Read the interview in full…

MOJO: Was it you who suggested changing the name of Tyrannosaurus Rex to T. Rex?

Tony Visconti: Marc saw it on my calendar and he objected to it. I was abbreviating because I wasn’t going to write it out for every day of the week we were making an album! So he saw ‘T. Rex’ and went, “It’s Tyrannosaurus Rex!” Then, of course, it was his idea (laughs)

How did you first get involved with the band?

It was late 1967 and my mentor, Denny Cordell, the great record producer, said it was time for me to go and find a group of my own. Honestly, it was my first day of talent scouting and I saw Tyrannosaurus Rex mentioned in the International Times. They were playing in Tottenham Court Road, which was right around the corner from me. I went downstairs to the club, saw the band and fell in love with Marc. He and Steve Peregrin Took were a duo at the time. I thought I was looking for a standard four-piece pop band. I wasn’t expecting such great music to come out of basically a modern folk duo. That’s what surprised me. And the audience loved Marc – there were about 200 people watching him that night.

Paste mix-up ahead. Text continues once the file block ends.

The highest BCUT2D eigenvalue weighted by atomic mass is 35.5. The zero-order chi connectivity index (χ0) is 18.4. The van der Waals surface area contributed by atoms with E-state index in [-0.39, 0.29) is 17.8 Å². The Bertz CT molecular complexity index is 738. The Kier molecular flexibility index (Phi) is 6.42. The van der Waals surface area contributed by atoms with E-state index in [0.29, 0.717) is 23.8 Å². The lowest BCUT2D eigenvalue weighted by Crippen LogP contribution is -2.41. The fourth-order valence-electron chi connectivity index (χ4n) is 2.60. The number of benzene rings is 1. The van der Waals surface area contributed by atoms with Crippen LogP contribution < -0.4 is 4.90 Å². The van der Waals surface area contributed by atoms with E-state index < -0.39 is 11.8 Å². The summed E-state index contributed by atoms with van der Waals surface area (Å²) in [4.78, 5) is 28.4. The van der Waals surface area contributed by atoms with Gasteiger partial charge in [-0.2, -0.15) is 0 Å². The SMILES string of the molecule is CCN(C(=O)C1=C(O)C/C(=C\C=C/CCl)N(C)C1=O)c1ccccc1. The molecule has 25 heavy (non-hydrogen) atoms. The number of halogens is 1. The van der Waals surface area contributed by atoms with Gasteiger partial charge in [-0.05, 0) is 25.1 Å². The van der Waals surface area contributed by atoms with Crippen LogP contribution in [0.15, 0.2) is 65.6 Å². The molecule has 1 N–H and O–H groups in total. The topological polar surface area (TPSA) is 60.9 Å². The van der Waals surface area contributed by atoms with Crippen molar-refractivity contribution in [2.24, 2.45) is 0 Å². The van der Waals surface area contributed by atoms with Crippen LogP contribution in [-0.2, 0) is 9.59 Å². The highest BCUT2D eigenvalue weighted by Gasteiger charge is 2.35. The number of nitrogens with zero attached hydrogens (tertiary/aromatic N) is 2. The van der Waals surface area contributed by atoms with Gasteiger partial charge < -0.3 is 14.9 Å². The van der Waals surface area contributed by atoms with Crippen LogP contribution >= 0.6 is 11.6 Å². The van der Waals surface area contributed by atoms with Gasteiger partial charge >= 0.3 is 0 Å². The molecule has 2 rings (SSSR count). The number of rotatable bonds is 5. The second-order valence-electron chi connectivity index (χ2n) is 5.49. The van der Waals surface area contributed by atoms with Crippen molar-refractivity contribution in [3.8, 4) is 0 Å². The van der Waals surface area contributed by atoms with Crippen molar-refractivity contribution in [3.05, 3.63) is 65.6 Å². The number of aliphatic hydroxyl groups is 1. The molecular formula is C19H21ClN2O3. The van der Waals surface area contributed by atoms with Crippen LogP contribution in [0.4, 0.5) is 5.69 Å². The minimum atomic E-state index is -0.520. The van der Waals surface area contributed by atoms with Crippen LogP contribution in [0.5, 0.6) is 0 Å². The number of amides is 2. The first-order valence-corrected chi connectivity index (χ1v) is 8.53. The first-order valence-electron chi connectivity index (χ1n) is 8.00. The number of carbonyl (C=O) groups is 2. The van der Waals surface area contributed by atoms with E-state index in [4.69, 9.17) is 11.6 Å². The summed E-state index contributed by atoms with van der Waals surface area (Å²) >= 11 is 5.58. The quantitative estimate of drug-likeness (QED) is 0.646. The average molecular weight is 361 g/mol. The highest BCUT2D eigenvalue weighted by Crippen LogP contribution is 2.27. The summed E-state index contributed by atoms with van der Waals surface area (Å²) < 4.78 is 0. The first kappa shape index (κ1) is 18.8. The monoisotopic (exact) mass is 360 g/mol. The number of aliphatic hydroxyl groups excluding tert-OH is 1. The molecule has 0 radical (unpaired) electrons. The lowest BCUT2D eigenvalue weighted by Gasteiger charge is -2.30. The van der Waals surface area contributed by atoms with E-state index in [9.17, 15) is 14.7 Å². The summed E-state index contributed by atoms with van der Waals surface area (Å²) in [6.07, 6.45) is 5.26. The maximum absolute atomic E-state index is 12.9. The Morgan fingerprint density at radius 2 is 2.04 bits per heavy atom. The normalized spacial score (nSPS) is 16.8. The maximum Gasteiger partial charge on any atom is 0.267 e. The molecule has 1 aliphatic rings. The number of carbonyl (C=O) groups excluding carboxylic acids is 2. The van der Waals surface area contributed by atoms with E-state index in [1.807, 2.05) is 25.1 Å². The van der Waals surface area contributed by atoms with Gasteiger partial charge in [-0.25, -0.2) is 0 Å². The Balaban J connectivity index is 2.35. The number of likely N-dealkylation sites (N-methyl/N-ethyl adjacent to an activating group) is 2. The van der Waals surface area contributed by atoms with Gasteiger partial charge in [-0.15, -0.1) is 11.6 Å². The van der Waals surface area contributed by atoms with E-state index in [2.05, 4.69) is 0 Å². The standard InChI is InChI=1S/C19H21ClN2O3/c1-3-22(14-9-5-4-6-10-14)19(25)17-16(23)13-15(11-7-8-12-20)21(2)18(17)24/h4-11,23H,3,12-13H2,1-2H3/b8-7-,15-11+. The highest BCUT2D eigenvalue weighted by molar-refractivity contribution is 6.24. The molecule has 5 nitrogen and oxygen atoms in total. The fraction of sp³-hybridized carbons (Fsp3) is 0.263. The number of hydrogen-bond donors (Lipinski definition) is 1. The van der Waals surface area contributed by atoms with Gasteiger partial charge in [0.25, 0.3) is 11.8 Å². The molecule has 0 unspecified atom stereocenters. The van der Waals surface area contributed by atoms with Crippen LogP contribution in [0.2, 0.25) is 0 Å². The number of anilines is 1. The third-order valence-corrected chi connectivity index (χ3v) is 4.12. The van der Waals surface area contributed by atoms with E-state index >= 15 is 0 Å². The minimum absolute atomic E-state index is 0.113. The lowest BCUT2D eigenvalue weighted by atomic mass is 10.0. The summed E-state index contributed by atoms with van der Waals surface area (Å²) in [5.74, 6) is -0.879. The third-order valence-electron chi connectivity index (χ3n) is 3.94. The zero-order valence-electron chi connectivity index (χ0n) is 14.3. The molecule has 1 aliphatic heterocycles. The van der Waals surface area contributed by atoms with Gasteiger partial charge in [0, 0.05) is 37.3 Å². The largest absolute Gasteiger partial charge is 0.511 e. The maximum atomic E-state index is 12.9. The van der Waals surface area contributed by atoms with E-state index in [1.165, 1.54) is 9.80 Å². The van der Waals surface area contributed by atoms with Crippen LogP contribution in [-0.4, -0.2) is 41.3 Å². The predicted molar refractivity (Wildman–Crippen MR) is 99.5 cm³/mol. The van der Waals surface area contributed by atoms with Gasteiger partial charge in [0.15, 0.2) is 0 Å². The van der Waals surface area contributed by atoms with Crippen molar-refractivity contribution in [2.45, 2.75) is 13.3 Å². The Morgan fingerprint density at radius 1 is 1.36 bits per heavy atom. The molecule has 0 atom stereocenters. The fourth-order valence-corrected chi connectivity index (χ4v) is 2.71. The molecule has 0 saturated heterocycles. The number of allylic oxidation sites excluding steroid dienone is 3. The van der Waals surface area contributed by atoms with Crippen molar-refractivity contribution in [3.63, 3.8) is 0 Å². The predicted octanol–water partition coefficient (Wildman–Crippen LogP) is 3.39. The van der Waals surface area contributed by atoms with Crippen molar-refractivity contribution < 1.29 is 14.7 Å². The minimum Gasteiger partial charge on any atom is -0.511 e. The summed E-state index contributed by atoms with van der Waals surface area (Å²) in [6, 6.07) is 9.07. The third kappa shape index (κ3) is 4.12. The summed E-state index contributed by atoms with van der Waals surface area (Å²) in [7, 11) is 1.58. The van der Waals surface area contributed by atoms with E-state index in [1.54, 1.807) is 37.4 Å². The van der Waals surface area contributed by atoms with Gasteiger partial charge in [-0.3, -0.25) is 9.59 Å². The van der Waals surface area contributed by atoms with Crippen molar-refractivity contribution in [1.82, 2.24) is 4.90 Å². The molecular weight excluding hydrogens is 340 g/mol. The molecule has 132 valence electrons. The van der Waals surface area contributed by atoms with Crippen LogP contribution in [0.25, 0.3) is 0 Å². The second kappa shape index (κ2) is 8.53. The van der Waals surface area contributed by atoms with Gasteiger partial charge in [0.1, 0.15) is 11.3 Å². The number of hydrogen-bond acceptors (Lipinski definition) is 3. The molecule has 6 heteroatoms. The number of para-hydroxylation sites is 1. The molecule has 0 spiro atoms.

“Marc should have lived… he would have put out some major albums and possibly been a director and actor too.”

Tony Visconti

Not bad for your first day of talent hunting.

Absolutely not! It was really good. I’d been working with Denny on Procol Harum, The Move and Joe Cocker, so I was used to great talent and I just saw something in Marc that was entirely unique. In those days if you wanted to get signed to a label you had to be as different as possible and Marc certainly fitted that bill. He was unlike anything I’d seen or heard before.